Khan designed the Willis Tower as a “bundled tube” structure. As the blog Foundation, Concrete and Earthquake Engineering explains, this means that the building has several connected tube frames. He designed nine tubes of different heights, which gives Willis Tower an appearance known around the world. This design made the tower economically feasible because of the amount of steel or concrete needed to build a tall building.
The “bundled tube” design structure is still used today in megatall structures. Even the tallest building in the world today, the Burj Khalifa in Dubai, employs the structure. That building stands 2,722 feet tall, with its antenna included.
As Khan’s daughter Yasmin explained to Google:
His pioneering work in skyscraper design was rejuvenating the design profession as he developed new ways of framing tall buildings, dramatically improving structural efficiency and economy. In 1965 he had initiated the “trussed tube” structural system with his design for Chicago’s 100-story John Hancock Center. By 1971 he was designing the world’s tallest building, the Sears Tower, using his latest innovation, the “bundled tube” (the Sears Tower, now Willis Tower, remained the “world’s tallest” for the next 22 years). His innovations subsequently formed the basis of tall building design.
4. There’s a Sculpture of Khan at the Willis Tower Lobby
Khan is immortalized at the Willis Tower thanks to a sculpture. According to Khan’s daughter Yasmin, the sculpture was commissioned by the Structural Engineers Association of Illinois (SEAOI) in 1988. It was designed by Spanish artist Carlos Marinas and is on display in the Willis Tower lobby, near the elevators where visitors buy tickets to the skydeck.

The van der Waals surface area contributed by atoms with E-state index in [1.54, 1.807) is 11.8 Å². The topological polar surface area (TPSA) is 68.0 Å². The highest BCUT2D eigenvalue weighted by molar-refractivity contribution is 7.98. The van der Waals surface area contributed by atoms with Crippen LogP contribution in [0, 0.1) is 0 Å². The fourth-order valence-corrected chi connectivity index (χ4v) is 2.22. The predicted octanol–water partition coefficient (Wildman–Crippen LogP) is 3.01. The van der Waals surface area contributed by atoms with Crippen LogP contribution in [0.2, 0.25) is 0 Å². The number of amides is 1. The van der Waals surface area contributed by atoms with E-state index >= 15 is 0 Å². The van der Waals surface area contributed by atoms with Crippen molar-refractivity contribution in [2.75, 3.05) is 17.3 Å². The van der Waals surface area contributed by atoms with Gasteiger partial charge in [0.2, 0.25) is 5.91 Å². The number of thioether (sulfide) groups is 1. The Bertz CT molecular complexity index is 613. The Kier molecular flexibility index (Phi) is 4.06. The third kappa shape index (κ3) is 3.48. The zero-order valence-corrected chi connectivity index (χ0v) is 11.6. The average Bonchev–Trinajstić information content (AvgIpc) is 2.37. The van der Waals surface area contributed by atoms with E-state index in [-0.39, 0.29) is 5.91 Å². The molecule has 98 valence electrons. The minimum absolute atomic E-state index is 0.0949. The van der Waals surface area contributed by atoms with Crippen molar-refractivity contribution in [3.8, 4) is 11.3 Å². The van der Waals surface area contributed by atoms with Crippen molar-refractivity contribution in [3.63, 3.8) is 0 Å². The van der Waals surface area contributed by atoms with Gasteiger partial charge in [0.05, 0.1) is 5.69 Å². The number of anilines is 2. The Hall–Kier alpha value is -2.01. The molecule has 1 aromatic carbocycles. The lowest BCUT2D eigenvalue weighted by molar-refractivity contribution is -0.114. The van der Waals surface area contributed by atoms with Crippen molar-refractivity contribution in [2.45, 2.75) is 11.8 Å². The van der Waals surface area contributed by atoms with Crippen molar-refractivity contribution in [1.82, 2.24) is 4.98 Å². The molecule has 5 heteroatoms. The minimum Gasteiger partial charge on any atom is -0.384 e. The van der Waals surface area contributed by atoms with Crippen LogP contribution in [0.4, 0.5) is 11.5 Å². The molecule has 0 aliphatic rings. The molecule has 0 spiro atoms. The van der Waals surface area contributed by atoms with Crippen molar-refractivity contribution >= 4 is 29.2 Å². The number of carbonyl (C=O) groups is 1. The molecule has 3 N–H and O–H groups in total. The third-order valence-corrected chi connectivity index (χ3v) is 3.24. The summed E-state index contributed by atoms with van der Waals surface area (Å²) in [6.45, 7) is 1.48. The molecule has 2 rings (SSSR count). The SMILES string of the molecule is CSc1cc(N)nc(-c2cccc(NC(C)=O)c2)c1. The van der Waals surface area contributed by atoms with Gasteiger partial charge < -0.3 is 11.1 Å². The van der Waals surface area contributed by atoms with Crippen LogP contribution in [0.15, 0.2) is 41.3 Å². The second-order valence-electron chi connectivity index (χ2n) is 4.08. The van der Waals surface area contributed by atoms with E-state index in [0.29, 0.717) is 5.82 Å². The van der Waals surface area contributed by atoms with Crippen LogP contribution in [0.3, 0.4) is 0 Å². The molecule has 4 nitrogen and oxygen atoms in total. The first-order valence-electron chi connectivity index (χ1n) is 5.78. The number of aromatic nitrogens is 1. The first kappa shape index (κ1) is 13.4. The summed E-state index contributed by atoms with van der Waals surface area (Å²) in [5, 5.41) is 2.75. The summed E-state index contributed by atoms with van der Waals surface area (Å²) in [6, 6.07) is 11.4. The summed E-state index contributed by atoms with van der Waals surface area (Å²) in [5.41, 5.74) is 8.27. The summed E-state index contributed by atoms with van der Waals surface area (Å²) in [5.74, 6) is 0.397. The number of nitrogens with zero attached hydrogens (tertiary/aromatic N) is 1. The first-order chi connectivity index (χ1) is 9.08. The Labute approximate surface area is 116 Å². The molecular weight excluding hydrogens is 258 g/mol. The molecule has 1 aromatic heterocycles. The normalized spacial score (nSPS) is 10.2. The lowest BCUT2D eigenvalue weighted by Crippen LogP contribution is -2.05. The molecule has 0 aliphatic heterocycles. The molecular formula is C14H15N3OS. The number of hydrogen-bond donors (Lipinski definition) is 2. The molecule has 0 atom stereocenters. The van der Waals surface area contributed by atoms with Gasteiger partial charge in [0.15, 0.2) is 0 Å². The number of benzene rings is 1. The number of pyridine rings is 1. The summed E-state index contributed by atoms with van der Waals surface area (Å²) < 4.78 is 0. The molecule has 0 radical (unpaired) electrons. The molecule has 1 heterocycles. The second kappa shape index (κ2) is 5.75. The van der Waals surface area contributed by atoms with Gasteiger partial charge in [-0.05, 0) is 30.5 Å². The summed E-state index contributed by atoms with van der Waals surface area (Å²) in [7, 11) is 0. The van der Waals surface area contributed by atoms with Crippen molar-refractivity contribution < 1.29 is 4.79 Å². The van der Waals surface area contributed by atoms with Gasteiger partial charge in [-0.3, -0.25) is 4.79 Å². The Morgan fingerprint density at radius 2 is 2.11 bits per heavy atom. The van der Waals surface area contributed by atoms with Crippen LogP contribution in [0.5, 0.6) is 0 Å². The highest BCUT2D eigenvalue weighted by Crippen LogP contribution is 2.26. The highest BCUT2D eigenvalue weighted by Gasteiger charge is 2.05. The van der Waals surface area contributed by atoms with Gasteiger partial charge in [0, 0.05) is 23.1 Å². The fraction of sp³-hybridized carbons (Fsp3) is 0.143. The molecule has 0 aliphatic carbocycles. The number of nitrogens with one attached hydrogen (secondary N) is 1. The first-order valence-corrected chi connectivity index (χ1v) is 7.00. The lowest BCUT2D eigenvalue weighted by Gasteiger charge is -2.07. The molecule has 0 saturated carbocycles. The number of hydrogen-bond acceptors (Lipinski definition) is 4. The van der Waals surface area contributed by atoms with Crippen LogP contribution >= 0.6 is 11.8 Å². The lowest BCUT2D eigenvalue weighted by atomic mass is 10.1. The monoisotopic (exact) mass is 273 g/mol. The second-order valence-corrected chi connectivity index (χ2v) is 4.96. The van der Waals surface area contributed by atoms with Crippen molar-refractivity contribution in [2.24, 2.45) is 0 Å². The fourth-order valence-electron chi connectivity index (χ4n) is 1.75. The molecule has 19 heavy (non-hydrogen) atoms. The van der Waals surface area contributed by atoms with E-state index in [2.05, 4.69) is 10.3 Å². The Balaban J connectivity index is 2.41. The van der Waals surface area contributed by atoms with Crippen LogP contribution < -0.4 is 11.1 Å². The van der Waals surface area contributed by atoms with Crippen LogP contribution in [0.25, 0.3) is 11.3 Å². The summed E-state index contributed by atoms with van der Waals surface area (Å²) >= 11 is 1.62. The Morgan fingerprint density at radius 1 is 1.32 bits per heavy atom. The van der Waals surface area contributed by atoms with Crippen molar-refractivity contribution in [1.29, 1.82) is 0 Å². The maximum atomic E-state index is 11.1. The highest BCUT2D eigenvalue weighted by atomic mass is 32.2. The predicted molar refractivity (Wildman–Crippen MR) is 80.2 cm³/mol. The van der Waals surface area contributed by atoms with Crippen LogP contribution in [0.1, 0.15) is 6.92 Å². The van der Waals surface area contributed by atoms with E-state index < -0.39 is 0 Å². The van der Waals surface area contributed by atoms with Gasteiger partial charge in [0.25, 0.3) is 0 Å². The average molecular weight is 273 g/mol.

The SEAOI notes that the group started a fundraising effort in the mid-1980s, after Khan’s death. By 1987, they raised $20,000 for the sculpture. Marinas’ art includes the Chicago skyline, with a bust of Khan in the center.
On May 20, 1988, the sculpture was unveiled and Acting Mayor Eugene Sawyer declared it “Dr. Falzur Rahman Khan Day” in Chicago.
“This is not a memorial… but a celebration. Fazlur’s Memorial is all around us today. It is in the skylines of our cities, in the legacy of his work and teaching, but most importantly, it is in the minds and hearts of those who knew him,” SEAOI president Jon Boyd said of the sculpture at the time.
After a few years of being displayed outside the Cook County Administration Building, it was moved inside the Willis Tower in 1993.
5. He Took a Major Role in Fundraising for the Bengali People During the Bangladesh Liberation War
At the start of 1971, Bangladesh was still East Pakistan, a part of Pakistan cut off by India. The Bengali people sought to lead their own country, which later became today’s People’s Republic of Bangladesh. It also erupted into war, known as The Bangladesh Liberation War. The war began in March 1971 and ended in December 1971. The war created a humanitarian crisis, including the Bangladesh genocide. It’s estimated that as many as 3 million civilians died during the war.
As Khan’s website notes, the architect wanted to play a major role in helping his native country, even though he was busy with his work at SOM. He was the founding president for two groups in Chicago – the Bangladesh Emergency Welfare Appeal (BEWA) and the Bangla Desh Defense League (BDL). While BEWA was a fundraising effort for the humanitarian crisis, BDL supported the defensive forces and lobbied the American government to stop supporting West Pakistan.
The official address for both groups was Khan’s SOM office. Khan also held several meetings at his home. He also visited Bangladesh frequently during the 1970s.
“I feel very tragic about Bangladesh,” Khan said in a 1972 issue of Engineering News-Record. “The killing and the suffering there has affected me deeply.”
“My father was, undoubtedly, exceptionally gifted as an engineer and dedicated to the advancement of his field,” Yasmin Khan wrote of her father in 2011. “But by complementing his technical insight with human awareness and collaboration, he not only made his work more enjoyable for himself and more meaningful for his profession, but also transformed the nature of his accomplishments.”